As teachers return to school in the midst of the Omicron surge, let’s reflect on why safe access to education matters so much for our students and our community. Keeping schools safe and open matters because education is always essential. Keeping schools safe and open for learning ensures that education can continue. Education is the essential service that schools and teachers provide.
Throughout the pandemic, the PRDTU has promoted health and safety measures for staff and students alike. We were amongst the first local teachers’ unions to advocate for universal mask mandates in schools and we proposed what has become the BCTF policy on the paramount duty of the union to protect the safety of school workers during a public health emergency. The BCTF’s current policy on responding to a public health emergency, developed by the PRDTU and approved at the BCTF Annual General Meeting, calls on the union to demand that precautionary and universal protections be provided for everyone in our schools – students and staff alike.
We will continue our union’s strong advocacy for safe schools. Given that education is always essential, the quality of the education provided throughout the pandemic matters. Our students depend on school for learning. In-person schooling works best for most students. That is why the PRDTU continues to advocate to keep schools safe for everyone, so that we can continue teaching students in schools and classrooms.
Teachers know that our students need an education to survive and thrive in the world today. That motivates us as professionals. Literacy, critical thinking, and knowledge are especially important today, as students will enter a world full of misinformation. We’ll all depend on our future leaders having the skills and knowledge to value and understand science, democracy, and public institutions. Students also rely on schools for a safe place to be, for access to healthy food, and to be part of a supportive and caring community.
Schools are communities of people – all of whom are connected to the larger community. Schools depend on the people in them to be safe. The safety of school workers is therefore a requirement for quality education to continue. Keeping schools safely open requires specific measures, such as the provision of N95-type masks, adequate ventilation and air filtration, and access to boosters – so all school workers are able to be fully (3-shot) vaccinated.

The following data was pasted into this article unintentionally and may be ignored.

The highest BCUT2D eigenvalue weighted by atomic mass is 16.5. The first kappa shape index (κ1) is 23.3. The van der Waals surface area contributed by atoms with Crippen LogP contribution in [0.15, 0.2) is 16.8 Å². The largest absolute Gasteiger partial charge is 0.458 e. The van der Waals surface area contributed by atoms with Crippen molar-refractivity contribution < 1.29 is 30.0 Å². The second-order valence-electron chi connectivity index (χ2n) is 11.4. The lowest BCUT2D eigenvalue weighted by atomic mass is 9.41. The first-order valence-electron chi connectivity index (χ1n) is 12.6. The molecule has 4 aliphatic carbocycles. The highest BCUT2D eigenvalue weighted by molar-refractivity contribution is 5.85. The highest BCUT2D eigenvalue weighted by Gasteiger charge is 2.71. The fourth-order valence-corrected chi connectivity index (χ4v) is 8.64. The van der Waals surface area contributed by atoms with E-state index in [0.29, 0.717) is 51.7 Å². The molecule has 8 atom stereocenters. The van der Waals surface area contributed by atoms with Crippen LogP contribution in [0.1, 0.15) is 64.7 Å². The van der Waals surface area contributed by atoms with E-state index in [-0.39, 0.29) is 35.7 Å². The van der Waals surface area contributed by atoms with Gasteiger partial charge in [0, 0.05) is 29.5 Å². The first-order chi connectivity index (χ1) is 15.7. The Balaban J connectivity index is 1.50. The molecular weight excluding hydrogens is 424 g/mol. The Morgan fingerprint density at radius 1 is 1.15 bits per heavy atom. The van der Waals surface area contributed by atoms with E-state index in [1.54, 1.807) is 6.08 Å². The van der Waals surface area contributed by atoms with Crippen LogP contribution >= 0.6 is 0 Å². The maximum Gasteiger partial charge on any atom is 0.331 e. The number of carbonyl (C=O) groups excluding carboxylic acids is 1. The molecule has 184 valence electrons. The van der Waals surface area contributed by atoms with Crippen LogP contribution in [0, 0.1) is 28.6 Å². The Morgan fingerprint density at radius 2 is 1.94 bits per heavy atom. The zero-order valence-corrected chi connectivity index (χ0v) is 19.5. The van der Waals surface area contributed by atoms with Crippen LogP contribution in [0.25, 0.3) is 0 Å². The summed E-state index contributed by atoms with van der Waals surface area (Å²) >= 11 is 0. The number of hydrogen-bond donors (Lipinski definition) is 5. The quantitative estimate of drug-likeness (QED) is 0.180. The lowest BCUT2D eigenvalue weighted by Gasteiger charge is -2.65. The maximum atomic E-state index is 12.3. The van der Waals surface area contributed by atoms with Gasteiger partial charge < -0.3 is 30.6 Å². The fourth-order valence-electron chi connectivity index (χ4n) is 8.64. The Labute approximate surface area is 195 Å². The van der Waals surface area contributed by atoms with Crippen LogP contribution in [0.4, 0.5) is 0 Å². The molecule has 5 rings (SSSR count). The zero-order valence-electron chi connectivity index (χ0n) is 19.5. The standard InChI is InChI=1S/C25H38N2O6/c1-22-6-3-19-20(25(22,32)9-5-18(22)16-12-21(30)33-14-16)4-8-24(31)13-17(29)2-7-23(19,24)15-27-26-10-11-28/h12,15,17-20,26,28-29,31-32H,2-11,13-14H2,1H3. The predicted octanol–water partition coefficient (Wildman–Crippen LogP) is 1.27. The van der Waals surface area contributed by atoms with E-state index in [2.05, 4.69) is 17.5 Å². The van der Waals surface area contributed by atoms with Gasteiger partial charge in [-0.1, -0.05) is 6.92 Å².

Other educational measures are important too. Schools must support students in other ways that will also be impacted by the Omicron surge. Class size, class composition, TTOC coverage, and teacher workload are important factors in quality education for all students. SD52 already started the year with over 60% of its classrooms at overcapacity levels. Even before Omicron, SD52 teachers reported a TTOC shortage that makes it hard for some leaves to be covered. Our students expect SD52 to do its job in supporting quality education throughout all phases of the pandemic. More leadership is required to overcome these and other challenges.
Teachers and others can continue to help promote the provision of quality education during the current phase of the pandemic by:
- Advocating for the provision of N95-type masks, improved ventilation (including HEPA filters in rooms without adequate filtration or ventilation), and for fast access to boosters so that all school workers can be fully (3-shot) vaccinated.
- Informing students and families of the importance for students (and staff) to remain at home if sick. Alerting students and families to the latest public health requirements for isolation will help keep schools open by reducing transmission in schools and classrooms.
- Insisting that students continue to receive quality in-person education during all phases of the pandemic – including by pushing back on measures that would reduce educational supports for students. Almost all students learn best through in-person teaching, which is why it’s so important for schools to remain safely open.
The government and school district have had time to plan for the current phase of the pandemic. We are no longer in the “early days” when there was no time to prepare. Let’s continue to insist that education be treated as the essential service that it is (and always has been).